The New York Times gives Paul Wolfowitz a platform to criticize Trump on the withdrawal from Syria, and the fight against ISIS, without saying a word about the roots of ISIS in the destruction that his project of invading Iraq wrought throughout the region. Wolfowitz should be on trial for major war crimes, Helena Cobban writes, not featured in the New York Times.
Asaf Calderon writes, “Netanyahu’s carefully cultivated stagnation can only be disrupted by his removal. The change will not come from a Gantz administration, but by the end of the Netanyahu administration.”
Jared Kushner’s ‘Peace to Prosperity’ economic plan mirrors those that have been presented from the Oslo period onwards. So why is Palestinian leadership so resistant to, and outraged by, this particular plan? David Joseph Deutch says it is because “one avenue claimed to lead to liberation, while lining the pockets of a PNA connected elite. The other promises perpetual occupation, with peace dividends for international investors.”
In an excerpt from her new book “Justice For Some: Law and the Question of Palestine,” Noura Erakat tackles the Palestinian Authority and its “illusory quest” for statehood where economic perks under the promise of self-autonomy “has shaped the Palestinian leadership’s commitment to U.S. tutelage and its reticence to embark on a bolder course based on a politics of resistance.”
Donald Trump’s supposed “deal of the century”, offering the Palestinians economic bribes in return for political submission, is the endgame of western peace-making, the real goal of which has been failure, not success.
Aya Al Ghazzawi says that the Trump administration Bahrain conference is another step in the continual dehumanization of the Palestinian people. “It says that the blood of the Palestinian martyrs and the people’s long suffering can be bargained upon,” Al Ghazzawi writes, “That money can make up to Palestinians for the ongoing ethnic cleansing which began in 1948. That the incremental genocide inflicted by Israel on Palestinians can be forgotten for crumbs of bread and a trivial sum of money.”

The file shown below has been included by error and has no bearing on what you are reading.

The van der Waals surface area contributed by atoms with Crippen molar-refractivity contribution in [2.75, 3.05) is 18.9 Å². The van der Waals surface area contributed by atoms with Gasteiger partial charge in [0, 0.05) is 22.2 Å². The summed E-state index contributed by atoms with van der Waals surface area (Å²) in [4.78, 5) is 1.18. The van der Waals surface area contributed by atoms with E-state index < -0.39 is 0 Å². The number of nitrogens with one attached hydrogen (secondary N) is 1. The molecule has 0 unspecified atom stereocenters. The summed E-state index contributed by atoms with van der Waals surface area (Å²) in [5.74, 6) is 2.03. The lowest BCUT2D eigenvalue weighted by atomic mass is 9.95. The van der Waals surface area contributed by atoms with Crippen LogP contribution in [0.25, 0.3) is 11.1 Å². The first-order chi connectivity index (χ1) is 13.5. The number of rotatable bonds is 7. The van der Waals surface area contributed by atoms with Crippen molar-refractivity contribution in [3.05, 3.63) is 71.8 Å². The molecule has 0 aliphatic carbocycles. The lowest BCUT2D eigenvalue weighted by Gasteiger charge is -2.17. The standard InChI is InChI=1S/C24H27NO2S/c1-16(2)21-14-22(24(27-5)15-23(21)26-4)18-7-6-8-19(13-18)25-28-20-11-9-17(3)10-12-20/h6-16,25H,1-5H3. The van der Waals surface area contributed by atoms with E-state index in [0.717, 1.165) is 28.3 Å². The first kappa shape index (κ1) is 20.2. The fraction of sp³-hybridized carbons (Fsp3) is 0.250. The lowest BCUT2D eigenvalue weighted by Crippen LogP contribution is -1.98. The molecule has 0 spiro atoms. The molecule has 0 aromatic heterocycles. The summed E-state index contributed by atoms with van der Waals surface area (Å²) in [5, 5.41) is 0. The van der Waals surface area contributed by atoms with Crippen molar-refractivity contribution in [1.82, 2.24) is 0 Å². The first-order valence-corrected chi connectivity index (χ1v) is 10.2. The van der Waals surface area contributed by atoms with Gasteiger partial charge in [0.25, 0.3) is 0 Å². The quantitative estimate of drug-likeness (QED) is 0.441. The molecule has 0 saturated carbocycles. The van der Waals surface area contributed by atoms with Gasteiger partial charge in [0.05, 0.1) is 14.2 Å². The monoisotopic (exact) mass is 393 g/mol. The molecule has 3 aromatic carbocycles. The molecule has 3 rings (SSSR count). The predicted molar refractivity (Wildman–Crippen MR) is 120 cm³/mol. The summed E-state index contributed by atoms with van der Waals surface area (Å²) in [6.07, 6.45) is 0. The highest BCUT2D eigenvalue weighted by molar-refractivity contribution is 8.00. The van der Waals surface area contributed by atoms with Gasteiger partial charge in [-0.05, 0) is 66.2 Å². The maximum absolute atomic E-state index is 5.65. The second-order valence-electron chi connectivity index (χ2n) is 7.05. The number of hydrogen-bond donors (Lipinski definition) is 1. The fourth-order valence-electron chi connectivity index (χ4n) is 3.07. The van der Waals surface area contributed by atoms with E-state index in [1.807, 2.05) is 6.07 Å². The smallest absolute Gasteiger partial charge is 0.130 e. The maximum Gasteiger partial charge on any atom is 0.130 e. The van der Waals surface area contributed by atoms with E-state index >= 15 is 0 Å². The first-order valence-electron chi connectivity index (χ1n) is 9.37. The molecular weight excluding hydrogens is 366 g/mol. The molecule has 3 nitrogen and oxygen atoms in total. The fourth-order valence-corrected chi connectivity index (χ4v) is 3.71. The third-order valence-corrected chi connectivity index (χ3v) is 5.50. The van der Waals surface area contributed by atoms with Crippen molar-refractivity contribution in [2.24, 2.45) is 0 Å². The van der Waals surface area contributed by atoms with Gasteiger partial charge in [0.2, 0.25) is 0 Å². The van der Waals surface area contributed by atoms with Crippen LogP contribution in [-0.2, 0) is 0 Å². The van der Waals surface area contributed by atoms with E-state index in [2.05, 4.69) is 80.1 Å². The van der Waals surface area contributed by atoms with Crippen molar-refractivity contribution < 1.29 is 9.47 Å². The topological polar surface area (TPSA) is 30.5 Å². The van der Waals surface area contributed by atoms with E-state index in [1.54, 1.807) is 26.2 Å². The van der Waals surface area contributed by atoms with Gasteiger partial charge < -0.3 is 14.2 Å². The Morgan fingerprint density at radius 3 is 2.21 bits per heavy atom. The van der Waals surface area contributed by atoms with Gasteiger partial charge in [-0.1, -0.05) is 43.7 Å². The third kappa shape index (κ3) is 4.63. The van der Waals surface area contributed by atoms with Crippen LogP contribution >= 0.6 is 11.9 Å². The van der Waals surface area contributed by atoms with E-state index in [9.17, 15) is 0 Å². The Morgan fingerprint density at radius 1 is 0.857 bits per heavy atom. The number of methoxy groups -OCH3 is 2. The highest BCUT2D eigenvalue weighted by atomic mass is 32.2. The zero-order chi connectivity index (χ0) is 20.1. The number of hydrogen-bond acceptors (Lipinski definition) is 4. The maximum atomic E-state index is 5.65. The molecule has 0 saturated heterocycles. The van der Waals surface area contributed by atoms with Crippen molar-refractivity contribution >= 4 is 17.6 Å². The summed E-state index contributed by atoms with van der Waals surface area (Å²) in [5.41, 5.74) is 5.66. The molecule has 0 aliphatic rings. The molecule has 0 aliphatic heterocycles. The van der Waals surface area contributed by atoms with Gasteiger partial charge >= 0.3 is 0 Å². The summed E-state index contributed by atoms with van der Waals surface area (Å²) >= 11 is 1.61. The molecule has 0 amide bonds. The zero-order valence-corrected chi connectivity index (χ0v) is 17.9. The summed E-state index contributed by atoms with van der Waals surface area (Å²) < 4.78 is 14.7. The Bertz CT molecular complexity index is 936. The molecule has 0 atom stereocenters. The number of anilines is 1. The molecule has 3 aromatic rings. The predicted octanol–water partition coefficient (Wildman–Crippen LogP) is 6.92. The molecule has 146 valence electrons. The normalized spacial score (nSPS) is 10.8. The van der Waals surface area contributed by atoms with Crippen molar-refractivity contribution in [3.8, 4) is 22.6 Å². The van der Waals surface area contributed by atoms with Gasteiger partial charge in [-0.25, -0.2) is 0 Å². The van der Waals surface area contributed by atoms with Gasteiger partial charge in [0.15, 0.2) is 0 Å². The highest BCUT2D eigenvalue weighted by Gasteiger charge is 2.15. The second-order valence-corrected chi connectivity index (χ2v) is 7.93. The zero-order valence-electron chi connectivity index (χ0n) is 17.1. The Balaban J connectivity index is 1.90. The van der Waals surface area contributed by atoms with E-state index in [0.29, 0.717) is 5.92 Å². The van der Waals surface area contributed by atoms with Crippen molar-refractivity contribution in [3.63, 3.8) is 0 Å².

The framing of the Palestinian struggle within diplomatic language as a “conflict” serves to convert settler-colonial violence and genocidal erasure of the indigenous people into a diplomatic dispute. Denijal Jegic writes, “as long as settler-colonial erasure remains the underlying structure, no economic relief or political measure could effectively benefit Palestinians.”
Josh Ruebner reviews Khaled Elgindy’s new book ‘Blind Spot: America and the Palestinians from Balfour to Trump’: “Reading Blind Spot, one is struck by the coherence of US policy toward the Palestinian people over the past century even as political realities have continued to dramatically change. Indeed, there is nothing new under the sun.”
The Trump administration’s long-awaited Middle East peace plan drew criticism at the United Nations Wednesday, with European and UN officials saying Palestinians should not be coerced into selling off rights to run their own country.
Azmi Doghmush says he got a phone call from an Israeli intelligence officer giving tenants of his apartment building five minutes to evacuate before it was destroyed Sunday. “I was screaming hysterically. Five minutes is not enough to pick up even a pencil, but the officer insisted that the countdown is running.”